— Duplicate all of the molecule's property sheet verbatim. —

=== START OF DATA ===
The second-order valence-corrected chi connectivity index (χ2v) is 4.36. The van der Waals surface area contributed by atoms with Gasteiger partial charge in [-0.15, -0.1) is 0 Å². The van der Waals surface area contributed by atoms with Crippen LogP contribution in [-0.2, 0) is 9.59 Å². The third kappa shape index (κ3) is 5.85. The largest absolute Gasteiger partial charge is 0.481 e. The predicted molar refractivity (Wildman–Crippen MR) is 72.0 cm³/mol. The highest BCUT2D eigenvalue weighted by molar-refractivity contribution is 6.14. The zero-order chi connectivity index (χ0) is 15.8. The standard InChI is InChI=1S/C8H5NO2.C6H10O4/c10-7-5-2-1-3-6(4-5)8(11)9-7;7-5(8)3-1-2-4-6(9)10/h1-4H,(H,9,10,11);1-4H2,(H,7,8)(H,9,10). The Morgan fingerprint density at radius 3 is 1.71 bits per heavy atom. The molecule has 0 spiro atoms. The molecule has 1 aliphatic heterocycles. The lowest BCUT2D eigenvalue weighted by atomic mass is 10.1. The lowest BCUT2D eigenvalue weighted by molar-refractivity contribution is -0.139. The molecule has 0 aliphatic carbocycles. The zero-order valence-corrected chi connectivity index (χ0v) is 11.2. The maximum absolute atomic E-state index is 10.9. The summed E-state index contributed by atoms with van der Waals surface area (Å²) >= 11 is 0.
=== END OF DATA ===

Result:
The second-order valence-corrected chi connectivity index (χ2v) is 4.36. The van der Waals surface area contributed by atoms with Gasteiger partial charge in [-0.15, -0.1) is 0 Å². The van der Waals surface area contributed by atoms with Crippen LogP contribution in [-0.2, 0) is 9.59 Å². The third kappa shape index (κ3) is 5.85. The largest absolute Gasteiger partial charge is 0.481 e. The predicted molar refractivity (Wildman–Crippen MR) is 72.0 cm³/mol. The highest BCUT2D eigenvalue weighted by molar-refractivity contribution is 6.14. The zero-order chi connectivity index (χ0) is 15.8. The standard InChI is InChI=1S/C8H5NO2.C6H10O4/c10-7-5-2-1-3-6(4-5)8(11)9-7;7-5(8)3-1-2-4-6(9)10/h1-4H,(H,9,10,11);1-4H2,(H,7,8)(H,9,10). The Morgan fingerprint density at radius 3 is 1.71 bits per heavy atom. The molecule has 0 spiro atoms. The molecule has 1 aliphatic heterocycles. The lowest BCUT2D eigenvalue weighted by atomic mass is 10.1. The lowest BCUT2D eigenvalue weighted by molar-refractivity contribution is -0.139. The molecule has 0 aliphatic carbocycles. The zero-order valence-corrected chi connectivity index (χ0v) is 11.2. The maximum absolute atomic E-state index is 10.9. The summed E-state index contributed by atoms with van der Waals surface area (Å²) >= 11 is 0.